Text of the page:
Making Sense of Brain Aging: Hearing and Visual Impairments, Ophthalmic Conditions, and Risk of Dementia in Older Adults

Phillip Hwang | 2020

Advisor: Annette L. Fitzpatrick

Research Area(s): Aging & Neurodegenerative Diseases, Clinical Epidemiology

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Background: Hearing and vision play an important role in physical, mental, and functional health. Less is known about the impact of deficits in hearing and vision, including dual sensory impairment (DSI), and causes of these sensory impairments on cognitive function. Objectives of this study were to examine risk of dementia associated with: (1) hearing and visual impairments in late-life; and (2) common ophthalmic conditions in older adults, such as cataracts, age-related macular degeneration (AMD), diabetic retinopathy (DR), and glaucoma.

Methods: Participants from the Ginkgo Evaluation of Memory (GEM) Study and the Cardiovascular Health Study (CHS) who were dementia-free at baseline were included in the analyses. Information on hearing and visual impairments were based on self-report at baseline in the GEM Study and CHS. Additionally, in CHS, data on hearing and vision were collected at multiple follow-up visits. Medical histories collected by CHS and ICD-9 diagnostic codes from Medicare Part B claims data were used to ascertain diagnoses of specific ophthalmic conditions. Incident dementia, including major subtypes of Alzheimer’s disease (AD) and vascular dementia (VaD), was adjudicated by a consensus committee using standardized criteria. Multivariable Cox models were used to estimate risk of dementia, presented as hazard ratios (HRs) and 95% confidence intervals (CIs).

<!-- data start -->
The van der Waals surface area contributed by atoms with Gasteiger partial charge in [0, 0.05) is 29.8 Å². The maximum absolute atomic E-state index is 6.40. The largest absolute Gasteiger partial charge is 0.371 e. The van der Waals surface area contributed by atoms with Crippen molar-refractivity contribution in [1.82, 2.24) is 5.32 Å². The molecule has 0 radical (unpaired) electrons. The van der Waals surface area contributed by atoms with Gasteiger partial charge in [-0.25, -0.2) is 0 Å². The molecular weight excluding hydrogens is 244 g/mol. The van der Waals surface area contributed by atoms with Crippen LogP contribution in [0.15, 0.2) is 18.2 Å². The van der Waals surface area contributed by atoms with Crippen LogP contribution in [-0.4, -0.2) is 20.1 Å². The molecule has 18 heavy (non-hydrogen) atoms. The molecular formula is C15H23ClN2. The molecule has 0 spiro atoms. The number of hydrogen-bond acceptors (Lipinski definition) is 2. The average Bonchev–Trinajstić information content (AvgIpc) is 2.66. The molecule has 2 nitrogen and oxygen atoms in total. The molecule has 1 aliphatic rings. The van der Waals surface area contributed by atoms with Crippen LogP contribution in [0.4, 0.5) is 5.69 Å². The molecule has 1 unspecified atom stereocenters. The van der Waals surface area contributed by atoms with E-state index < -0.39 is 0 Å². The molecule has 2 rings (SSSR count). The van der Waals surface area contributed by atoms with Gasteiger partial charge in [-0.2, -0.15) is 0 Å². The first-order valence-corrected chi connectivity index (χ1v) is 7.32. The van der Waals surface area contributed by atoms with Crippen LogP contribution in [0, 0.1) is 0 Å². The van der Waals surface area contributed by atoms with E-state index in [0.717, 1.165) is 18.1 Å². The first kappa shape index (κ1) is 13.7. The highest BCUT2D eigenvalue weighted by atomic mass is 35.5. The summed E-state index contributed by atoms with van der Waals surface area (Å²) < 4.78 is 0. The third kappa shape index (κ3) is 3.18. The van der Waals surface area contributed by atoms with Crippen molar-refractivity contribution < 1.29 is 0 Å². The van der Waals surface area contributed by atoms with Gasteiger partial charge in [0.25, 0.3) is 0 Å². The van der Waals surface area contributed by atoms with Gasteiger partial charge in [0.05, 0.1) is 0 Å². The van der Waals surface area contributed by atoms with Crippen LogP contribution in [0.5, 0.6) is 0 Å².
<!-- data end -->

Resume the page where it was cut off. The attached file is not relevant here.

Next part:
Results: Greater number of sensory impairments was associated with increased risk of dementia in a graded fashion in both the GEM Study (P = 0.002) and CHS (P <0.001). DSI at baseline was associated with increased risk for all-cause dementia (HR = 1.86; 95% CI = 1.25 – 2.76) and AD (HR = 2.12; 95% CI = 1.34 – 3.36) in the GEM Study. Time-varying DSI was also associated with increased risk for all-cause dementia (HR = 2.60; 95% CI = 1.66 – 4.06) and AD (HR = 3.67; 95% CI = 2.04 – 6.60) in CHS. DSI severity at baseline in the GEM Study was associated with risk for all-cause dementia in a dose-dependent fashion (P = 0.02). Longer duration of DSI was associated with increased risk for all-cause dementia in CHS (P = 0.02). In CHS, increased risk for AD was associated with AMD (HR = 1.87; 95% CI = 1.13 – 3.09) and cataracts (HR = 1.34; 95% CI = 1.01 – 1.80). Increased risk for VaD was associated with DR (HR = 2.63; 95% CI = 1.10 – 6.27) and cataracts (HR = 1.41; 95% CI = 1.02 – 1.95).

Conclusions: Older adults with hearing and visual impairments are at elevated risk of developing dementia. Differential associations between cataracts, AMD, DR, and incident dementia may reflect heterogeneous underlying neurodegenerative and vascular pathways shared between the eye and brain. Evaluation of hearing and vision, including common ophthalmic conditions associated with vision loss, may represent important areas for interventions in older adults to promote healthy cognitive aging.